Mint family (Lamiaceae)
Description: This introduced perennial plant is 2-3' tall, branching occasionally. The central stem is 4-angled and slightly hairy. The opposite leaves are up to 5" long and 2" across. They are ovate or ovate-cordate, sparingly hairy, and serrated along the margins. The upper surface of each leaf is usually dark green; sometimes the surface of the upper leaves is tinted purple or red. At the base of each leaf, there is a slender petiole up to 1" long that is more or less hairy. The central stem and major side stems each terminate in a single head of flowers. Each flowerhead spans 3-4" across and has several leaf-like bracts underneath. These bracts are often tinted red or purple. The lower bracts are ovate or lanceolate, while the upper bracts are shorter and more linear in shape. Each flowerhead has a ring of several flowers in bloom at the same time. Each flower is about 1½" long, consisting of a 2-lipped red corolla and a tubular calyx. The upper lip of the corolla is semi-erect and tubular in shape, while the narrow lower lip arches downward. The outer surface of the upper lip is often finely pubescent, but it is not conspicuously hairy. The tubular calyx is light green to reddish green and has several veins along its length; there are 5 teeth along its outer rim. Two stamens and a style are strongly exerted from the upper lip of the corolla. The slender style is cleft at its tip. The blooming period occurs during the summer and lasts about 1-2 months. There is no floral scent, although the foliage is aromatic. The flowers are replaced by ovoid nutlets. The root system produces abundant rhizomes. This plant often forms vegetative colonies.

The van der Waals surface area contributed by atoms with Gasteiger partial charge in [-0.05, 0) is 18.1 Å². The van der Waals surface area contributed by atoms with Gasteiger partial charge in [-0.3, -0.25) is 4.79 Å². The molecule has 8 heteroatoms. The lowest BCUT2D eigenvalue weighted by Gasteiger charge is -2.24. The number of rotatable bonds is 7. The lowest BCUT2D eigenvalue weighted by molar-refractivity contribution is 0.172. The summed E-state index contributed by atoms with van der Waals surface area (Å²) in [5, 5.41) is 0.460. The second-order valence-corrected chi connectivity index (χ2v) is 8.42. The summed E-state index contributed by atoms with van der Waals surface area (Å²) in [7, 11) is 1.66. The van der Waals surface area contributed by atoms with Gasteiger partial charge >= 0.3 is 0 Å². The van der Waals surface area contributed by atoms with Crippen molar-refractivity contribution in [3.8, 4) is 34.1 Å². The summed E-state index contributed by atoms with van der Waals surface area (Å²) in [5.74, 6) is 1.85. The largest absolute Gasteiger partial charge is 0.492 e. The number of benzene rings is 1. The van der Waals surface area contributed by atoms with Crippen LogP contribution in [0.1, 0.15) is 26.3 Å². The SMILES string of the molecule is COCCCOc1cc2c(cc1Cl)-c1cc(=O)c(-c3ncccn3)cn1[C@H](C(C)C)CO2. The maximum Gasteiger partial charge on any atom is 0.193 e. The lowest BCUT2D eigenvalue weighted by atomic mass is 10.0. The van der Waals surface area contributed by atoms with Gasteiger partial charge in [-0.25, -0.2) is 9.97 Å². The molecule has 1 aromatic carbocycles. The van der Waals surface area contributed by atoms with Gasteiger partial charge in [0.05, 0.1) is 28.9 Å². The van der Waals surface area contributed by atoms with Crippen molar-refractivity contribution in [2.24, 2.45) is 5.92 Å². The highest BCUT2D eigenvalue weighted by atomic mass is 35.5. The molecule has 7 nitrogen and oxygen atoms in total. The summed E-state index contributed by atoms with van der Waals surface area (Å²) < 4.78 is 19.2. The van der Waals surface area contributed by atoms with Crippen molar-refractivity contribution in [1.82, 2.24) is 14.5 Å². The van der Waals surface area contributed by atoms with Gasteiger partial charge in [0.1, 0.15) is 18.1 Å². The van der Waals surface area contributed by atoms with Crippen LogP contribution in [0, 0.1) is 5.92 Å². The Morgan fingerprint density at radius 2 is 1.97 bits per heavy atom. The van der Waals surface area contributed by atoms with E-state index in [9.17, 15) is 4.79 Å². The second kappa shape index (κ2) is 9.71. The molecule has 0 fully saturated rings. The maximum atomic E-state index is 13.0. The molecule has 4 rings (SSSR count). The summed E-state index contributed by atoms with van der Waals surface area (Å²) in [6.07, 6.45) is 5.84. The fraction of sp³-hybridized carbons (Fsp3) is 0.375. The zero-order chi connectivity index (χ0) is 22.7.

Cultivation: The preference is partial sun, moist to mesic conditions, and fertile loamy soil. The foliage is often discolored by powdery mildew, although there are disease-resistant cultivars. During hot dry weather, there is a tendency for the lower leaves to fall off the stems. Bee Balm is an easy plant to grow, but keeping it in good condition throughout the summer is rather difficult.
Range & Habitat: Bee Balm has naturalized in only a few counties in Illinois and is relatively uncommon in the wild (see Distribution Map). However, it is often grown in flower gardens. Bee Balm is native to the Northeastern states, but its original range did not extend as far to the west as Illinois. Habitats include moist open woodlands, woodland borders, thickets, meadows in floodplain areas, and waste areas.
Faunal Associations: The nectar of the flowers attracts hummingbirds, Swallowtail butterflies, and probably bumblebees. The caterpillars of various moths feed on Monarda spp., including Agriopodes teratophora (The Gray Marvel), Sphinx eremitus (Hermit Sphinx), and Pyrausta orphisalis (Pyralid Moth sp.). The aromatic foliage of Bee Balm is disagreeable to mammalian herbivores and it is rarely eaten.
Photographic Location: A flower garden at the Arboretum of the University of Illinois in Urbana.
Comments: The showy red flowers of Bee Balm are quite distinctive. While in the Northeast this species is considered an attractive and desirable wildflower, ecologists in Illinois regard it as a weed because it isn't native to the state. Bee Balm is one of several Monarda spp. that occur in Illinois, but it is the only one with bright red flowers. Compared to the native Monarda fistulosa (Wild Bergamot), the flowers of Bee Balm are slightly larger and less hairy along the outer surface of the upper lip of their corollas. The leaves of Bee Balm are usually a darker shade of green and they are slightly broader than those of Wild Bergamot. Another common name for Monarda didyma is Oswego Tea, which refers to the medicinal use of its leaves by an Amerindian tribe of the same name.